Place four pebbles on the sand in the form of a square. Keep adding as few pebbles as necessary to double the area. How many extra pebbles are added each time?
Many numbers can be expressed as the sum of two or more consecutive integers. For example, 15=7+8 and 10=1+2+3+4. Can you say which numbers can be expressed in this way?
What is the smallest number with exactly 14 divisors?
Which set of numbers that add to 10 have the largest product?
You are only given the three midpoints of the sides of a triangle.
How can you construct the original triangle?
In this problem we are faced with an apparently easy area problem,
but it has gone horribly wrong! What happened?
The diagram illustrates the formula: 1 + 3 + 5 + ... + (2n - 1) = n² Use the diagram to show that any odd number is the difference of two squares.
Investigate the sequences obtained by starting with any positive 2
digit number (10a+b) and repeatedly using the rule 10a+b maps to
10b-a to get the next number in the sequence.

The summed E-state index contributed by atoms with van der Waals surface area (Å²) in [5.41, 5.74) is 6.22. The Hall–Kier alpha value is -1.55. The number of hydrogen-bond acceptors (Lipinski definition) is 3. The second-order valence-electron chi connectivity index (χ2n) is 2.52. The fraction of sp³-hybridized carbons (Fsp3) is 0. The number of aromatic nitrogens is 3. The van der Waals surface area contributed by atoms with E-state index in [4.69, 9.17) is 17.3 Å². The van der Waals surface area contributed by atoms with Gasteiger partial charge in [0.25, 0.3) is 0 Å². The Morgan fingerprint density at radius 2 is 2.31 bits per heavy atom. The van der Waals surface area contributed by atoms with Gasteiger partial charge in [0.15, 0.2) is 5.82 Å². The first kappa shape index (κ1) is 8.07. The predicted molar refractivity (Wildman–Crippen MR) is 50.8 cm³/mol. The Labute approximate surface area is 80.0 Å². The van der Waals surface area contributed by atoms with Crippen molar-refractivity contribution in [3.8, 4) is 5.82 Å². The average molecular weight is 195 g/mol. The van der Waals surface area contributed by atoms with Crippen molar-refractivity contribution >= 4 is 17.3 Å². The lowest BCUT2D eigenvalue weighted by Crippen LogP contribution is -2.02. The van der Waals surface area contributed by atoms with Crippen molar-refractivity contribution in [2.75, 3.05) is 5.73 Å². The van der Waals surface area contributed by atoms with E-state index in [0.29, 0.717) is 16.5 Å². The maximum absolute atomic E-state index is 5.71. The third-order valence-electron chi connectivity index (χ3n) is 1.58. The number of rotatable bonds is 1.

Some relationships are transitive, such as `if A>B and B>C
then it follows that A>C', but some are not. In a voting system,
if A beats B and B beats C should we expect A to beat C?
Two tangents are drawn to the other circle from the centres of a
pair of circles. What can you say about the chords cut off by these
tangents. Be patient - this problem may be slow to load.
It would be great to receive some more conjectures, and some data
which back up these conjectures.
Go to last month's problems to see more solutions.
What are rich tasks and contexts and why do they matter?
The very problem with problems, namely that they should result in
you being stuck, is at the heart of what problem-solving is about.
In this article for teachers I talk about just a few of the other
problems with problems that make them such a rich source of
This is a variation of sudoku which contains a set of special clue-numbers. Each set of 4 small digits stands for the numbers in the four cells of the grid adjacent to this set.